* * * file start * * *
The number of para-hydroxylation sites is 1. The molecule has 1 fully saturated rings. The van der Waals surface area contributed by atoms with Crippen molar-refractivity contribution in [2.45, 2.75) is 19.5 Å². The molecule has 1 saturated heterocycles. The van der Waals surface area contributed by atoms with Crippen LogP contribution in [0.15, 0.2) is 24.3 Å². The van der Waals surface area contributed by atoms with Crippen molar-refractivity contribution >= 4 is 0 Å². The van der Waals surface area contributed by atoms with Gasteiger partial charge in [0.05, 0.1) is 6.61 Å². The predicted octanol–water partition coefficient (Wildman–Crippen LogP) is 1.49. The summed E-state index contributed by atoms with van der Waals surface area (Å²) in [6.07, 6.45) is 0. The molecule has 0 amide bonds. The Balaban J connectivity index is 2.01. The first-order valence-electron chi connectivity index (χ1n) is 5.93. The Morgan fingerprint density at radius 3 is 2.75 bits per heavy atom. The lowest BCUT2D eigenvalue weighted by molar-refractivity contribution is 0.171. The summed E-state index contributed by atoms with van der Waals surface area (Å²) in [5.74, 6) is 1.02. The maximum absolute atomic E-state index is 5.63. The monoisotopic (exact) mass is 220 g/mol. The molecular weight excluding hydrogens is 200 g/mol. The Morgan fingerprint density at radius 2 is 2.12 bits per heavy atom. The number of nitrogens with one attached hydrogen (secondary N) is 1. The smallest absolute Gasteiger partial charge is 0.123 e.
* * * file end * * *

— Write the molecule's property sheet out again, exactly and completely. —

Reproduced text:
The number of para-hydroxylation sites is 1. The molecule has 1 fully saturated rings. The van der Waals surface area contributed by atoms with Crippen molar-refractivity contribution in [2.45, 2.75) is 19.5 Å². The molecule has 1 saturated heterocycles. The van der Waals surface area contributed by atoms with Crippen LogP contribution in [0.15, 0.2) is 24.3 Å². The van der Waals surface area contributed by atoms with Crippen molar-refractivity contribution >= 4 is 0 Å². The van der Waals surface area contributed by atoms with Gasteiger partial charge in [0.05, 0.1) is 6.61 Å². The predicted octanol–water partition coefficient (Wildman–Crippen LogP) is 1.49. The summed E-state index contributed by atoms with van der Waals surface area (Å²) in [6.07, 6.45) is 0. The molecule has 0 amide bonds. The Balaban J connectivity index is 2.01. The first-order valence-electron chi connectivity index (χ1n) is 5.93. The Morgan fingerprint density at radius 3 is 2.75 bits per heavy atom. The lowest BCUT2D eigenvalue weighted by molar-refractivity contribution is 0.171. The summed E-state index contributed by atoms with van der Waals surface area (Å²) in [5.74, 6) is 1.02. The maximum absolute atomic E-state index is 5.63. The monoisotopic (exact) mass is 220 g/mol. The molecular weight excluding hydrogens is 200 g/mol. The Morgan fingerprint density at radius 2 is 2.12 bits per heavy atom. The number of nitrogens with one attached hydrogen (secondary N) is 1. The smallest absolute Gasteiger partial charge is 0.123 e.